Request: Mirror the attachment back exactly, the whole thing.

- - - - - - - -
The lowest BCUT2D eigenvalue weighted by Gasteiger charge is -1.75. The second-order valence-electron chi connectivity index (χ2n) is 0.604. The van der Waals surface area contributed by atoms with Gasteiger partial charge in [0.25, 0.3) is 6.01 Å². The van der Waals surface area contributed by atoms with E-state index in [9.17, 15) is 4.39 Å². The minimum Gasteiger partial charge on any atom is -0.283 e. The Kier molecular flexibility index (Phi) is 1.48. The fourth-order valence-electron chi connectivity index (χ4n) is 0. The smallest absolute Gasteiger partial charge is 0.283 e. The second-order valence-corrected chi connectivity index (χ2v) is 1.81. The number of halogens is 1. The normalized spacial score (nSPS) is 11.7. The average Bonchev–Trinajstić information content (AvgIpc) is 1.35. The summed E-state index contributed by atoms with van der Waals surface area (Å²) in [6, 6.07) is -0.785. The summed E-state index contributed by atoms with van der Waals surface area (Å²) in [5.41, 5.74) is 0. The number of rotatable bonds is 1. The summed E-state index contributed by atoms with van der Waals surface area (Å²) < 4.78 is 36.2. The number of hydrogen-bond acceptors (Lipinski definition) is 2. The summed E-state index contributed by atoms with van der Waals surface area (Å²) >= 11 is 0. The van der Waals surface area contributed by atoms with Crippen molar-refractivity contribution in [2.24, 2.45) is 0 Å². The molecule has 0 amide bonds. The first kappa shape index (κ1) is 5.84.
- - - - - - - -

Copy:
The lowest BCUT2D eigenvalue weighted by Gasteiger charge is -1.75. The second-order valence-electron chi connectivity index (χ2n) is 0.604. The van der Waals surface area contributed by atoms with Gasteiger partial charge in [0.25, 0.3) is 6.01 Å². The van der Waals surface area contributed by atoms with E-state index in [9.17, 15) is 4.39 Å². The minimum Gasteiger partial charge on any atom is -0.283 e. The Kier molecular flexibility index (Phi) is 1.48. The fourth-order valence-electron chi connectivity index (χ4n) is 0. The smallest absolute Gasteiger partial charge is 0.283 e. The second-order valence-corrected chi connectivity index (χ2v) is 1.81. The number of halogens is 1. The normalized spacial score (nSPS) is 11.7. The average Bonchev–Trinajstić information content (AvgIpc) is 1.35. The summed E-state index contributed by atoms with van der Waals surface area (Å²) in [6, 6.07) is -0.785. The summed E-state index contributed by atoms with van der Waals surface area (Å²) in [5.41, 5.74) is 0. The number of rotatable bonds is 1. The summed E-state index contributed by atoms with van der Waals surface area (Å²) < 4.78 is 36.2. The number of hydrogen-bond acceptors (Lipinski definition) is 2. The summed E-state index contributed by atoms with van der Waals surface area (Å²) >= 11 is 0. The van der Waals surface area contributed by atoms with Crippen molar-refractivity contribution in [2.24, 2.45) is 0 Å². The molecule has 0 amide bonds. The first kappa shape index (κ1) is 5.84.